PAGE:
Disabled Students’ Allowance (DSA) plays an important role in supporting students with learning difficulties. DSA aims to break down the academic and well-being barriers that disabled students might face during higher education. This financial support covers study-related costs in a range of ways, including assistive technology (AT) like Jamworks – a note taking and lecture-recording tool. In this blog, we’ll introduce DSA and how they enable students with learning difficulties to achieve their academic goals with personalised support.
What is DSA?
DSA is a UK government grant that aims to provide students with personalised support throughout higher education (HE). Students with a disability, long-term impairment/health condition, learning difficulty, or mental health condition might face additional study-related costs. This grant aims to cover those study-related costs and ‘level the playing field’ between disabled students and their peers. This allows students to demonstrate their academic ability and achieve academic independence.
Specifically, DSA is awarded to those with a:
- Specific learning difficulty (SpLD) like ADHD or dyslexia
- Diagnosed mental health condition
- Physical disability
- Sensory disability such as visual or hearing impairments
- Long-term health condition
Should I apply for DSA?
If your ability to study is affected by a disability, you can claim DSA in addition to Student Finance or on its own. The DSA award covers £25-26K worth of study-related costs per academic year. Unlike Student Finance, DSA is not based on household income. Your support package and study-related costs will be based on your individual needs. DSA will then pay the chosen suppliers and support providers directly.
Notably, a grant like DSA breaks down barriers to education. According to UCAS, over 60,000 students with a learning difficulty, mental health condition, or physical disability apply to study at university or college in the UK each year. In January 2019, the Department of Education found that 59% of students who received DSA wouldn’t have felt confident about passing their course without the extra support. DSA aims to break down study and well-being barriers so that you can pursue your ambitions.
What does DSA cover?
The DSA award is split into four parts:
This includes hardware, like a laptop, and assistive technology software such as grammar and spelling checkers, reading and writing support, and more. This might also be ergonomic desk equipment and devices such as a digital voice recorder.
The DSA also funds support for mentors, tutors, and assistants. This might be study skills support, training for the assistive technology provided, academic note takers, and mentors for mental health or specific conditions such as dyslexia.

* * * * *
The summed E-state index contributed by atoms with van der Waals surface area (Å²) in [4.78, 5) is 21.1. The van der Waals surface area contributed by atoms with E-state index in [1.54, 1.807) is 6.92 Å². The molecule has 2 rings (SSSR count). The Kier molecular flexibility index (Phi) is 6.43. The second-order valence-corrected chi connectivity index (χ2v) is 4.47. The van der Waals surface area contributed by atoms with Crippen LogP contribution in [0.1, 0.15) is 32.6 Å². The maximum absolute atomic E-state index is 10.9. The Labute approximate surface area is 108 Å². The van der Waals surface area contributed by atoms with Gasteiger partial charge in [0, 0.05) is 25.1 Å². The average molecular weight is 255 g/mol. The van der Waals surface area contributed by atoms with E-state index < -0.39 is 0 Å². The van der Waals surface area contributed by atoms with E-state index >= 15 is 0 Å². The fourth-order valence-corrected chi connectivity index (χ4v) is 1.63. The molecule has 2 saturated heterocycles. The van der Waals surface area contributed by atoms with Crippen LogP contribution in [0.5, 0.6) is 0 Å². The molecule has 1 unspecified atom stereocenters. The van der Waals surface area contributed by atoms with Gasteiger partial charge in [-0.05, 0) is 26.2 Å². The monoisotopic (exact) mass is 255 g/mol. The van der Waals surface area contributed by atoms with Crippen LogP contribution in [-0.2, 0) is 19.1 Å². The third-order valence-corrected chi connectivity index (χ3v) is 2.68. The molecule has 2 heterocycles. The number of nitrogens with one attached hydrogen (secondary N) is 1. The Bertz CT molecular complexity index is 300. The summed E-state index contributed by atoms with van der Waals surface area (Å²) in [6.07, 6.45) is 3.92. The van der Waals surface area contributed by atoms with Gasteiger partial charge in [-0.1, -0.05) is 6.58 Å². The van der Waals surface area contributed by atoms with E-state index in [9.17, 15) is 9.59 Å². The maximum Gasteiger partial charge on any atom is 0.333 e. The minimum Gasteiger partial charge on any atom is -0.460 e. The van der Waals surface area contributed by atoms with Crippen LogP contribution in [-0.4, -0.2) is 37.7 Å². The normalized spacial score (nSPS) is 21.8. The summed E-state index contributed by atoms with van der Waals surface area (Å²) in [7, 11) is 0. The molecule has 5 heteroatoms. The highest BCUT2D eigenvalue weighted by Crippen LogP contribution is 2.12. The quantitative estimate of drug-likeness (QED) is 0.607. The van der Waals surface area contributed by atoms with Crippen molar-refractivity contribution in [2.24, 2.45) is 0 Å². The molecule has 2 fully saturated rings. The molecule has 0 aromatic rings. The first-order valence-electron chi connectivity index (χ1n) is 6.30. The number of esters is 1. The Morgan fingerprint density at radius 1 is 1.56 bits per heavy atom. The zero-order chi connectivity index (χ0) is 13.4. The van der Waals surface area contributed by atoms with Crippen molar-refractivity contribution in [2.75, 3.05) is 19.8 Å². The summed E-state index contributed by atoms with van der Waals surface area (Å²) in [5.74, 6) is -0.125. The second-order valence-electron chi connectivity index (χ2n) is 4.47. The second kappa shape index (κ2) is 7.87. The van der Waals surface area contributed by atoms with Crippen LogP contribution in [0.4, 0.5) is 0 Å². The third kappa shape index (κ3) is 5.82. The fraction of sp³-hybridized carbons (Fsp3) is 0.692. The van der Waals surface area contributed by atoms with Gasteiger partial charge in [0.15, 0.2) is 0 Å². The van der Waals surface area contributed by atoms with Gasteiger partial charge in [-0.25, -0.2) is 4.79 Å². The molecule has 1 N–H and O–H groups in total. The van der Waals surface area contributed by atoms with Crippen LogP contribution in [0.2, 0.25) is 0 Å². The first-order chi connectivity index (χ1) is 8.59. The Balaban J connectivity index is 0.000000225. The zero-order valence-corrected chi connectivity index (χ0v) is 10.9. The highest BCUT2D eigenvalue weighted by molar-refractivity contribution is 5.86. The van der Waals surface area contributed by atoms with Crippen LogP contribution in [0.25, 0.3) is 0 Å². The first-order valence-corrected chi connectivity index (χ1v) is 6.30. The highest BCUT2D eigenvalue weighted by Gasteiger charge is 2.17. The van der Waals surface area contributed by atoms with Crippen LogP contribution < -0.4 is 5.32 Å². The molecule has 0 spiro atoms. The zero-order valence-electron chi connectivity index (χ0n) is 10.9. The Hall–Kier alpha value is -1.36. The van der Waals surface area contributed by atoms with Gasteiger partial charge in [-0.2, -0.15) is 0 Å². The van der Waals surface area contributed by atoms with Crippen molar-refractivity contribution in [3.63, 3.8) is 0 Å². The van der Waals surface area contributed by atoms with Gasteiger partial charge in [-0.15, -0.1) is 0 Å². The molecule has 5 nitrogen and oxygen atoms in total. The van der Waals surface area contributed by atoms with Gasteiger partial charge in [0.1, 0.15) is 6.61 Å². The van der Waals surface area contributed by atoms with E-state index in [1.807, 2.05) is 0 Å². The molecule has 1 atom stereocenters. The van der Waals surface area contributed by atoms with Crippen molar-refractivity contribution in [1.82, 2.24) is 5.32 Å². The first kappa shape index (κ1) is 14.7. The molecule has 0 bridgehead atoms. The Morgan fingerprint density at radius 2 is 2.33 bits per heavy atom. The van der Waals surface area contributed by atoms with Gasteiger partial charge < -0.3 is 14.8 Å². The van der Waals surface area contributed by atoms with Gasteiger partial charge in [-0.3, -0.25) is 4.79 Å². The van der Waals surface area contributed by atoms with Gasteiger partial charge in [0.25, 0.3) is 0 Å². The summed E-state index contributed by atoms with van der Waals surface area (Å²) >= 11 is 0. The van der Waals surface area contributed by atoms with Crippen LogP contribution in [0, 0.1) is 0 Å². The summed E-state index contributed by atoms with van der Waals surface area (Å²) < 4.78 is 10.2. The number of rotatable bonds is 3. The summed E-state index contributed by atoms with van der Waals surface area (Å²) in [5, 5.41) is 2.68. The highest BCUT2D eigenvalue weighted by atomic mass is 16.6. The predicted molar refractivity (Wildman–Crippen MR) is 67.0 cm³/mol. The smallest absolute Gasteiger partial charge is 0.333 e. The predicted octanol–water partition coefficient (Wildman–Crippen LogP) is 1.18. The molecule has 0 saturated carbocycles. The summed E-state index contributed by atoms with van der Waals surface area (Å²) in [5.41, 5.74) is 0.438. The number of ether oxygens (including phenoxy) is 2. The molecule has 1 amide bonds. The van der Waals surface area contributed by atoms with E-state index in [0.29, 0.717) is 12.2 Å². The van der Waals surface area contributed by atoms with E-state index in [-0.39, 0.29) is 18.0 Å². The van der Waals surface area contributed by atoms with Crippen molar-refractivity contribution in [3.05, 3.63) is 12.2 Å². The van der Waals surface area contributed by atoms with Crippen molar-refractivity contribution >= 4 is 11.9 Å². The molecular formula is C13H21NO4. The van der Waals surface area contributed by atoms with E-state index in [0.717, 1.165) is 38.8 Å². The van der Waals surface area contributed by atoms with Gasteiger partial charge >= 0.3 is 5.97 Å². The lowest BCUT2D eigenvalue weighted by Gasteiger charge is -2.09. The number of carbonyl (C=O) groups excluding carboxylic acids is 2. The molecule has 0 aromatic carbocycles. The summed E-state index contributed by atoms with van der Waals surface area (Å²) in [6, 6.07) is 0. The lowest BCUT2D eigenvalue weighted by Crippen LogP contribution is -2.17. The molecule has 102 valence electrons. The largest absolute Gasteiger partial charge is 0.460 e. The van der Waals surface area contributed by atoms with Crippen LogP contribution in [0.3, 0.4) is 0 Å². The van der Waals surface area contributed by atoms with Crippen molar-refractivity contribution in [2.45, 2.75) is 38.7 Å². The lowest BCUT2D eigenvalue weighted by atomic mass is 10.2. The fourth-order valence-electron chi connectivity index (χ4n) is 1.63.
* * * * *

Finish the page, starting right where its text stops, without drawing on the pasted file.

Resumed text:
This allowance covers the day-to-day stationery-related costs for printing, photocopying, ink and paper.
If you struggle to use public transport, the DSA grant also covers taxi costs from your home address to your university.
The exact kind of support you receive will depend on your specific needs and conditions. Below, we’ll introduce you to the four-step DSA process and dive into the support available for those with a learning difficulty.
How does DSA work?
The DSA application process is made up of four steps: application, assessment, confirmation, and finally, support. Students often choose not to apply for DSA because they don’t know how to. However, the DSA process is straightforward if you know what to expect and seek support from your university. You can read detailed step-by-step guides here and here.
Fill in the Application
If you’re claiming Student Finance, the initial DSA application can be filled out using your Student Finance England account. Alternatively, you can fill out the form separately on the UK government website. This can be done once your place is confirmed via UCAS. The earlier, the better! The application covers your personal details, residence, your course and university, and your disability.
Student Finance will send a confirmation email once the DSA application is approved. This email will have a DSA1 confirmation letter attached. That letter will provide instructions on how to arrange your assessment and proves your eligibility for DSA, so keep it safe! Your needs assessment is not a test but simply, an opportunity to discuss your learning needs. You will need to follow the instructions to book a local needs assessment.
This process will also make it easier and faster for your university to put accommodations in place for you. The report produced by DSA can inform your university of your needs and act as supporting evidence.
Next, you’ll receive another confirmation email and a DSA2 letter attachment. This is your letter of entitlement as decided by Student Finance after looking at your needs assessment report. You can forward this letter to your university’s disability support for help in getting the support recommended up and running.
Finally, on the second page of the DSA2 letter, you will find a list of suppliers for DSA support. You will then need to contact those on the list to arrange this support. You can do this any time throughout the course but the sooner, the better – you will be able to tackle academic barriers from the start.
DSA and Supporting Students with Learning Difficulties
In this section, we’ll focus on how DSA is supporting students with learning difficulties. These learning difficulties include: